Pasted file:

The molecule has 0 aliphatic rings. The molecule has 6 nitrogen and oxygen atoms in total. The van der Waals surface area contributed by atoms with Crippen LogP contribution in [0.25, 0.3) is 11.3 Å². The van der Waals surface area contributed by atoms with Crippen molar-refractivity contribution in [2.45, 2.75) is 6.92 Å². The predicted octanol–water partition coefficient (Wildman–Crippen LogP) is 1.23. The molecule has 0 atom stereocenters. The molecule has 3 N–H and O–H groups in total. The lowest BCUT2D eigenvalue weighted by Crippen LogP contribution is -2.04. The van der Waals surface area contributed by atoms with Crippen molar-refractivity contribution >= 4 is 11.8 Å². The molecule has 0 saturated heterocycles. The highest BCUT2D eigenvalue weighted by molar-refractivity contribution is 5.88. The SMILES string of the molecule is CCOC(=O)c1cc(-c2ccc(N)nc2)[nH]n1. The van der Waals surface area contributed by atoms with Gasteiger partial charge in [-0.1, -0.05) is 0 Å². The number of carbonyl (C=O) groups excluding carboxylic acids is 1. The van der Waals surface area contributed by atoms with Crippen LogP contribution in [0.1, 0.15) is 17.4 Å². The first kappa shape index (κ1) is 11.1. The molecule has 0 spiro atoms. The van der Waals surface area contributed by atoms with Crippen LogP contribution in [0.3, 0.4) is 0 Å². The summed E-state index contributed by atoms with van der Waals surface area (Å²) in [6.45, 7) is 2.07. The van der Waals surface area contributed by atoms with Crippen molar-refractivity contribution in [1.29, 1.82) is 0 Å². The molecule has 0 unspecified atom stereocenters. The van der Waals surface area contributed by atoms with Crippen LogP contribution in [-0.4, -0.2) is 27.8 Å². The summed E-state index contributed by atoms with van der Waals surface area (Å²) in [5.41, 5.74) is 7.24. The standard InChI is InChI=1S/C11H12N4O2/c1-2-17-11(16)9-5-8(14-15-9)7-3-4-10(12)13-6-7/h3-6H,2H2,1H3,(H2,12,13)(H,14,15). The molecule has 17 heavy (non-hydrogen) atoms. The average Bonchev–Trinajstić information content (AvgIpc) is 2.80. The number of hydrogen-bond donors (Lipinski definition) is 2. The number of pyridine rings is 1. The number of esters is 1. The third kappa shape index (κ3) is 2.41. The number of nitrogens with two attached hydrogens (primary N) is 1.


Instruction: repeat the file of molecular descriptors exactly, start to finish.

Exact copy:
The molecule has 0 aliphatic rings. The molecule has 6 nitrogen and oxygen atoms in total. The van der Waals surface area contributed by atoms with Crippen LogP contribution in [0.25, 0.3) is 11.3 Å². The van der Waals surface area contributed by atoms with Crippen molar-refractivity contribution in [2.45, 2.75) is 6.92 Å². The predicted octanol–water partition coefficient (Wildman–Crippen LogP) is 1.23. The molecule has 0 atom stereocenters. The molecule has 3 N–H and O–H groups in total. The lowest BCUT2D eigenvalue weighted by Crippen LogP contribution is -2.04. The van der Waals surface area contributed by atoms with Crippen molar-refractivity contribution >= 4 is 11.8 Å². The molecule has 0 saturated heterocycles. The highest BCUT2D eigenvalue weighted by molar-refractivity contribution is 5.88. The SMILES string of the molecule is CCOC(=O)c1cc(-c2ccc(N)nc2)[nH]n1. The van der Waals surface area contributed by atoms with Gasteiger partial charge in [-0.1, -0.05) is 0 Å². The number of carbonyl (C=O) groups excluding carboxylic acids is 1. The van der Waals surface area contributed by atoms with Crippen LogP contribution in [0.1, 0.15) is 17.4 Å². The first kappa shape index (κ1) is 11.1. The molecule has 0 spiro atoms. The van der Waals surface area contributed by atoms with Crippen LogP contribution in [0.3, 0.4) is 0 Å². The summed E-state index contributed by atoms with van der Waals surface area (Å²) in [6.45, 7) is 2.07. The van der Waals surface area contributed by atoms with Crippen molar-refractivity contribution in [1.29, 1.82) is 0 Å². The molecule has 0 unspecified atom stereocenters. The van der Waals surface area contributed by atoms with Crippen LogP contribution in [-0.4, -0.2) is 27.8 Å². The summed E-state index contributed by atoms with van der Waals surface area (Å²) in [5.41, 5.74) is 7.24. The standard InChI is InChI=1S/C11H12N4O2/c1-2-17-11(16)9-5-8(14-15-9)7-3-4-10(12)13-6-7/h3-6H,2H2,1H3,(H2,12,13)(H,14,15). The molecule has 17 heavy (non-hydrogen) atoms. The average Bonchev–Trinajstić information content (AvgIpc) is 2.80. The number of hydrogen-bond donors (Lipinski definition) is 2. The number of pyridine rings is 1. The number of esters is 1. The third kappa shape index (κ3) is 2.41. The number of nitrogens with two attached hydrogens (primary N) is 1.